June 3, 2016
The rise of bots is great… I guess.
Don’t get me wrong, I love the promise of bots – automated engagement and assistance delivered through various mediums – but I am also a bit leery. That’s because, like you, I’ve lived through years of bots already, on the phone. Admittedly, a comparison between phone assistance automation and digital bots is not totally fair, but as the industry is learning how to properly put bots to work, some fairly inauspicious examples have emerged. It will get better with time.
As with any new tech trend, the rise of bots has also led to plenty of pundit pontification. Among the more popular themes to emerge is speculation that the rise of bots is signaling the death of apps. And given the size of the app economy and the vested interest of companies like Google and Apple, this is as premature a death sentence as any.
But to completely separate the bot trend from the current state of the app ecosystem doesn’t make sense. Here are three things that bots can teach us about apps:
Most app owners today understand that retaining users is more important than acquiring new ones. That being said, the need to acquire users is obviously a vital milestone on their way to revenue. As opposed to digital bots that can be delivered by a number of different vehicles, apps are more of an island. Users have to find the app to use it!
Major tech companies understand this and are investing significant resources in helping companies overcome the discoverability hurdle (i.e. Google streaming app content in search results and Apple reportedly set to launch a paid search feature for the App Store). These are great initiatives by the two mobile giants, but if you own an app, you have to do more than just leverage these features.
Among the best actions you can take is to tap into your existing app users. For instance, the more 4-star and 5-star reviews you get, the higher you will appear in app store rankings. Are you asking your users to rate your app? Are you engaging users with an app referral request? In both cases, it is important to have the ability to:
- Quickly change the points in the app at which you issue the request; and
- Vary the target audience for the request.
We’ve all seen the basic app-rating request that appears almost immediately after apps launch. This approach is more likely to annoy users than produce good app ratings. Instead, try triggering this request at different points in your app based on when you think users are most satisfied. Gather data on how users react and optimize your approach quickly to get the most out of these two techniques!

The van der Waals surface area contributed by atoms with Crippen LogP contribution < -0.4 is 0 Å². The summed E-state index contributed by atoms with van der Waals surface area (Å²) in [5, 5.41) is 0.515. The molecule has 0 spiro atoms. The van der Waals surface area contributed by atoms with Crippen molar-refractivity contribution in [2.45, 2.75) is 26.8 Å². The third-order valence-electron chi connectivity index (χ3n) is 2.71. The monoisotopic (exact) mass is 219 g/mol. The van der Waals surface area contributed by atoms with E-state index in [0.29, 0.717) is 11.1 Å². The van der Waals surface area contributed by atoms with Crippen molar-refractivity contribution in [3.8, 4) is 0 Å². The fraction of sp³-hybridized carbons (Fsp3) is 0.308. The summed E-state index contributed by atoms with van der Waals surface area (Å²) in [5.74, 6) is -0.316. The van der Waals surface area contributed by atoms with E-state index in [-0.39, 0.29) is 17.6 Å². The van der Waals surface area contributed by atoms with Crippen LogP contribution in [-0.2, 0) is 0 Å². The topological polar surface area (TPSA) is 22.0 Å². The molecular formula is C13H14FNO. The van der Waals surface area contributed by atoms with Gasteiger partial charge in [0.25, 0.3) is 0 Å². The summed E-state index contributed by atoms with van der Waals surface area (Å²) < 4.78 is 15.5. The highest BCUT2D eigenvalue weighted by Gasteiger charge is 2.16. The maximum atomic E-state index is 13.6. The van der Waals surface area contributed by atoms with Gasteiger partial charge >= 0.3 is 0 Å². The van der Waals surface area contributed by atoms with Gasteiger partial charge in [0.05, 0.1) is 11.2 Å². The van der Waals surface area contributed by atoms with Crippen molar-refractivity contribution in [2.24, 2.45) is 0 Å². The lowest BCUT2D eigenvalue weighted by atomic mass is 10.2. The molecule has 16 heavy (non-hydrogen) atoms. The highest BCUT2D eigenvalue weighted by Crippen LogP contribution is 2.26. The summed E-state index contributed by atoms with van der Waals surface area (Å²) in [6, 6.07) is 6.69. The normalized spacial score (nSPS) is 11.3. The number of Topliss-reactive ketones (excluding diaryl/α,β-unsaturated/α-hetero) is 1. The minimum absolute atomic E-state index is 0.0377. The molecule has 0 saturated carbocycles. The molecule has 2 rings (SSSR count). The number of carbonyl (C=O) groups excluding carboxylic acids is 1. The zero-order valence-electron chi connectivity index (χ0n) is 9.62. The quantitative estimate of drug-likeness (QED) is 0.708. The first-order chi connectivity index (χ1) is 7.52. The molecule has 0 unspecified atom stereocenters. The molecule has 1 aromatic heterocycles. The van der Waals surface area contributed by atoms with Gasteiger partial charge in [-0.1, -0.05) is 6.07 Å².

More Functionality ≠ Better App User Experience
The biggest problem with apps isn’t that there’s too many apps in the marketplace today (even though many app owners would say otherwise). Rather, there’s a large number of apps trying to provide too much functionality. The “Swiss Army knife app” approach is almost diametrically opposed to the simplistic ambitions of digital bots. Make no mistake, these types of apps turn off users and send them in search of a simpler way to interact with your brand… or a competitor. If you find yourself in this situation, a complete redesign or decomposition may not be possible.
You can, however, take a page from the bot playbook and try to create a more pointed experience for your app users. For instance, rather than only think about in-app messages as a conversion tool, why not try messages with deep links to guide users to specific locations in your app? Or, how about tooltips or feature video tutorials to hone the focus of your users? Learn over time based on how different user segments respond to these approaches, and perhaps you can start to remove the noise from your app.
Conversing With Users
We all crave instant responses in today’s constantly connected world – bots play up to this craving by providing a chat-like experience. While you may not be able to create the same type of experience in your app, you can let users know you are listening to them, through feedback and later if you act on the feedback in a meaningful way.
A good example is something that many product managers are very interested in doing more of – in-app surveys. Consider launching a new survey to ask users for their feedback on your app, asking them about their general satisfaction with your app and giving them an opportunity to rate the app.
If they indicate that they are less than satisfied, you may ask them to provide details that further explain their dissatisfaction. Conditional engagement flows in your app can go a long way to providing a conversational experience that is not all that dissimilar from bots.
So while predictions of digital bots signifying the death of apps may be a tad overstated, there are clearly things to be learned from this trend. Hopefully, you take the time to reflect on the points above and ultimately use the bot craze to improve your app experience!
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